April 2015 Council Meeting Internet Live Audio Stream

Tuesday, April 7th, 2015

This listen-only mode webinar is held daily, from April 11-16, 2015, 8:00 AM – 6:00 PM Pacific Time, or when business for the day is complete. (The only exception is a CLOSED SESSION that will be held on Saturday, April 11 from 8 am to approximately 9 am; noting the Council meeting starts at approximately 9 am that day). Please see the April 2015 agenda.

Join the meeting in “listen-only” mode

Join the meeting in “listen-only” mode by visiting this link:

  1. http://www.gotomeeting.com/online/webinar/join-webinar
  2. Enter the Webinar ID – The April 11-16, 2015 Webinar ID is: 109-418-027
  3. Please enter your email address (required)

Participants can use their computer’s microphone and speakers (VoIP) or telephone.  (See the PFMC GoToMeeting Audio Diagram for best practices).

If you do not have a headset or computer speakers, you may use your telephone for the audio portion of the meeting by dialing this TOLL number 1-646-307-1721; phone audio access code 965-893-632 (not a toll-free number); then enter the audio pin shown after joining the webinar. The webinar is broadcast in “listen only” mode.

Technical Information

System Requirements

  • PC-based attendees: Required: Windows® 7, Vista, or XP
  • Mac®-based attendees: Required: Mac OS® X 10.5 or newer
  • Mobile attendees: Required: iPhone®, iPad®, Android™ phone or Android tablet (See the GoToMeeting Webinar Apps)

You may send an email to Mr. Kris Kleinschmidt for technical assistance.

MP3 Audio Files

Approximately three business days after the meeting has ended, you may visit the “Past Meetings” webpage where you will find links to the MP3 and WAV files.

Pacific Sardine Facts

Monday, April 6th, 2015

There’s been a lot of attention on sardine management lately, as the Council considers what to do at its meeting in Rohnert Park, California, later this week. Here is some background information about the management of Pacific sardine.


The recent stock assessment of Pacific sardine biomass off the U.S. west coast produced two estimates of biomass, one of which is likely to be endorsed by Pacific Fishery Management Council’s  Scientific and Statistical Committee. Both estimates are below the ‘cutoff’ threshold of 150,000 metric tons; the Council’s harvest control rule for Pacific sardine management curtails directed commercial fishing when the biomass estimate falls below the cutoff. The sardine biomass is assessed annually, and the fishing year runs July 1 through June 30. At the upcoming April meeting, the Council will be recommending management for the fishing year starting July 1.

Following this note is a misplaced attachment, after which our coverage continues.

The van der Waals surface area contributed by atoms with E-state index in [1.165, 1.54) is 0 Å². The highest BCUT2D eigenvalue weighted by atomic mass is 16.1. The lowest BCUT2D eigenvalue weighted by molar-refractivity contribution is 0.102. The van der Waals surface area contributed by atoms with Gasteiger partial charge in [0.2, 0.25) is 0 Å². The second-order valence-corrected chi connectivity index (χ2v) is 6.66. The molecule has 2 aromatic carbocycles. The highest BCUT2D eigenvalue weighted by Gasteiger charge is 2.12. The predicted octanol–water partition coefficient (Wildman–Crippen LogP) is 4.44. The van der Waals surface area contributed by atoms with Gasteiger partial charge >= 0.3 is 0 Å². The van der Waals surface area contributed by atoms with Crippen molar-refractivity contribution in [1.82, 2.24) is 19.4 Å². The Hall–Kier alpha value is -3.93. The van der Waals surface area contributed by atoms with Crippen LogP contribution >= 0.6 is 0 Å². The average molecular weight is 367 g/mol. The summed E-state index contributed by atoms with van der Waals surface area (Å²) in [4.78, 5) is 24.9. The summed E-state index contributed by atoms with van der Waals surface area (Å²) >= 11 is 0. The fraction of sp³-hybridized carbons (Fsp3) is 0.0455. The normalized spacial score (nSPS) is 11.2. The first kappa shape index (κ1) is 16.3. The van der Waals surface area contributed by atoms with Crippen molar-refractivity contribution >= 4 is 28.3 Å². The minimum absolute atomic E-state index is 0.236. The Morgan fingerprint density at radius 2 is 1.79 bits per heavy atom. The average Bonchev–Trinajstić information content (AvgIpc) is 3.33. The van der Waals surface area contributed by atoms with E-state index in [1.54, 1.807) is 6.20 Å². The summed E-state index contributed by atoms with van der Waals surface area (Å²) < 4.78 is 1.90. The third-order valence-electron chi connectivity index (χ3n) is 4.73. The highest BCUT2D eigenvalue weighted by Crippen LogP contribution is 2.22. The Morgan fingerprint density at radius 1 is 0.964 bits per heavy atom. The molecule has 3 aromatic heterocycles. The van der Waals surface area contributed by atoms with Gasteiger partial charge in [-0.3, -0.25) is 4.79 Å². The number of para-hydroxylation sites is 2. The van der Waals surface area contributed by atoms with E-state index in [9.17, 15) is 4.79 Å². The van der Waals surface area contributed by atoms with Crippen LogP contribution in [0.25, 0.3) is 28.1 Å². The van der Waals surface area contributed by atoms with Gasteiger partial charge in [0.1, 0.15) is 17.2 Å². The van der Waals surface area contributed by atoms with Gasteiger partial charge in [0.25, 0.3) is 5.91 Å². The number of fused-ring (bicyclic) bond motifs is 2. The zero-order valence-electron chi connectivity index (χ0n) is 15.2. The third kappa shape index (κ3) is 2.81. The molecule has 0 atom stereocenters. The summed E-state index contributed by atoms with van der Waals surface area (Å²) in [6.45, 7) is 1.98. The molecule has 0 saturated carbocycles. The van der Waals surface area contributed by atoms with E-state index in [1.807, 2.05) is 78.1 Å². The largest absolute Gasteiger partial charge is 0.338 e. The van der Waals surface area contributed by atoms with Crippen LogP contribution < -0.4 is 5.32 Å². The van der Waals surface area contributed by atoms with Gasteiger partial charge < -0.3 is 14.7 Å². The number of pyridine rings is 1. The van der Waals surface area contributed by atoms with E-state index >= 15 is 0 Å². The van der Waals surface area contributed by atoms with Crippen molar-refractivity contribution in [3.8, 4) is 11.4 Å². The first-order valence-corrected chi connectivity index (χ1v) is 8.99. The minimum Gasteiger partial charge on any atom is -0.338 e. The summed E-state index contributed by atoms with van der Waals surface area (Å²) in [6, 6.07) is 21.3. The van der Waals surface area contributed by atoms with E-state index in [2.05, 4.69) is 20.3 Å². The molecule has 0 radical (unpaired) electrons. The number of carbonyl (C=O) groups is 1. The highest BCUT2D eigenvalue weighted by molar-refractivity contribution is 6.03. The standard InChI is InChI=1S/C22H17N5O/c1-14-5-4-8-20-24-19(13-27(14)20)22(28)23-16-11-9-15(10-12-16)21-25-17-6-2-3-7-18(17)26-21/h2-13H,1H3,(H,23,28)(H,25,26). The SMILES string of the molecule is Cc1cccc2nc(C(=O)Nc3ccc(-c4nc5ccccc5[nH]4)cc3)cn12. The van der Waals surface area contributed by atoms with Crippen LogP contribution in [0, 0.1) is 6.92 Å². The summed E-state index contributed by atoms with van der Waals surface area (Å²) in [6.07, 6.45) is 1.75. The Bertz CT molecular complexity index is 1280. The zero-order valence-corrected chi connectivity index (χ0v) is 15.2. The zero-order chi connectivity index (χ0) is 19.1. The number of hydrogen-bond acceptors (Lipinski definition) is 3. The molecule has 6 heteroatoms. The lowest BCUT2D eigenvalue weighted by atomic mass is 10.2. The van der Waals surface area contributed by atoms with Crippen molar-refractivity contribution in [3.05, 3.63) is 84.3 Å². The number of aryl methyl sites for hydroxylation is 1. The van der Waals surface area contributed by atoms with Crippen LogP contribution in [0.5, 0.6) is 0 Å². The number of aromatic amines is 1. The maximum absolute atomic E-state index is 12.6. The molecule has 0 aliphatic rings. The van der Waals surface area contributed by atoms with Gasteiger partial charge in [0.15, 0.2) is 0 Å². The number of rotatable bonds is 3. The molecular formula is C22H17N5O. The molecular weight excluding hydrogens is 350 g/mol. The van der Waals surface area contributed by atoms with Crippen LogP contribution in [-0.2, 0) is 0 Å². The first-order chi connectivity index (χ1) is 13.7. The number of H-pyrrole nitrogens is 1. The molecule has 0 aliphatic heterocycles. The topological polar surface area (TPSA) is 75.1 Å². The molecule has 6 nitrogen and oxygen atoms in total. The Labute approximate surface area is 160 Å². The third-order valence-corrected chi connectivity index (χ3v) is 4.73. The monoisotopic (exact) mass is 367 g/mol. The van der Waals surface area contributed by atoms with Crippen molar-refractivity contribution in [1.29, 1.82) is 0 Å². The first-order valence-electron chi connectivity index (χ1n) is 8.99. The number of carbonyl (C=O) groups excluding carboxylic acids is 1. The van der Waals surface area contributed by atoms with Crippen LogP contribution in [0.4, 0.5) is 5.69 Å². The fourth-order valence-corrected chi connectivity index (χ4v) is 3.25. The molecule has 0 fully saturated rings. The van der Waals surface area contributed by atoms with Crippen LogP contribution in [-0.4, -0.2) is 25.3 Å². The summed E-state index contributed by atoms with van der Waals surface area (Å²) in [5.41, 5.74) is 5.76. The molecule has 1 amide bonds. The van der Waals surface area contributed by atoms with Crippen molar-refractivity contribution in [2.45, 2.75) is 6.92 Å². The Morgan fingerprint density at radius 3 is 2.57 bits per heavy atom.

Sardine Management

The Council takes a precautionary approach to sardine management. When the species is abundant, moderately greater fishing is allowed. When the stock is in decline and/or when environmental conditions are unfavorable, the fishery management plan has built-in brakes, so that both the total amount allowed for harvest and the actual percent of the stock allowed for harvest both fall.  When the biomass estimate falls to the level of 150,000 metric tons, commercial sardine fishing is essentially shut down.

Sardines and the Environment

Sardine productivity is generally linked to ocean temperatures, but it’s not a perfect relationship.  For example, temperatures in the Southern California Bight have ticked up the past two years but we haven’t seen an uptick in young sardines that was expected.

Incidental Harvest

There are usually small amounts of sardines caught incidentally in other fisheries, such as Pacific mackerel, and the Council will have to determine the amount of incidental harvest to allow.

Economic Importance and Past Harvest Levels

The allowable harvest in recent years has been as high as 109,000 metric tons (2012) but has dropped as the biomass has dropped.  In 2013 the harvest guideline was 66,495 mt, in 2014 it was 23,293mt.

Although sardine fishing doesn’t generate the money that some other fisheries do, it is an important source of income for communities up and down the west coast.

Our Stock Assessment and Fishery Evaluation report includes a section on economics of the CPS fishery for the west coast.  It is slightly out of date, but it’s all that we have at the moment.  Exvessel revenues were $21.5 million in 2012. Sardine exports were valued at $44 million in 2010 and $34.8 million in 2011.

Council Role

The Pacific Fishery Management Council is one of eight regional fishery management councils established by the Magnuson Fishery Conservation and Management Act of 1976 for the purpose of managing fisheries 3-200 miles offshore of the United States of America coastline. The Pacific Council recommends management measures for fisheries off the coasts of California, Oregon, and Washington.


April 2015 Briefing Book Available Online

Monday, March 30th, 2015

The Briefing Book for the April 2015 Council meeting has been posted to the Council’s website on the “Briefing Book” webpage. The Briefing Book contains “situation summaries” (brief summaries that provide background for each agenda item), reports and materials for each agenda item, and written public comment. Advisory body and committee agendas and memos are also available.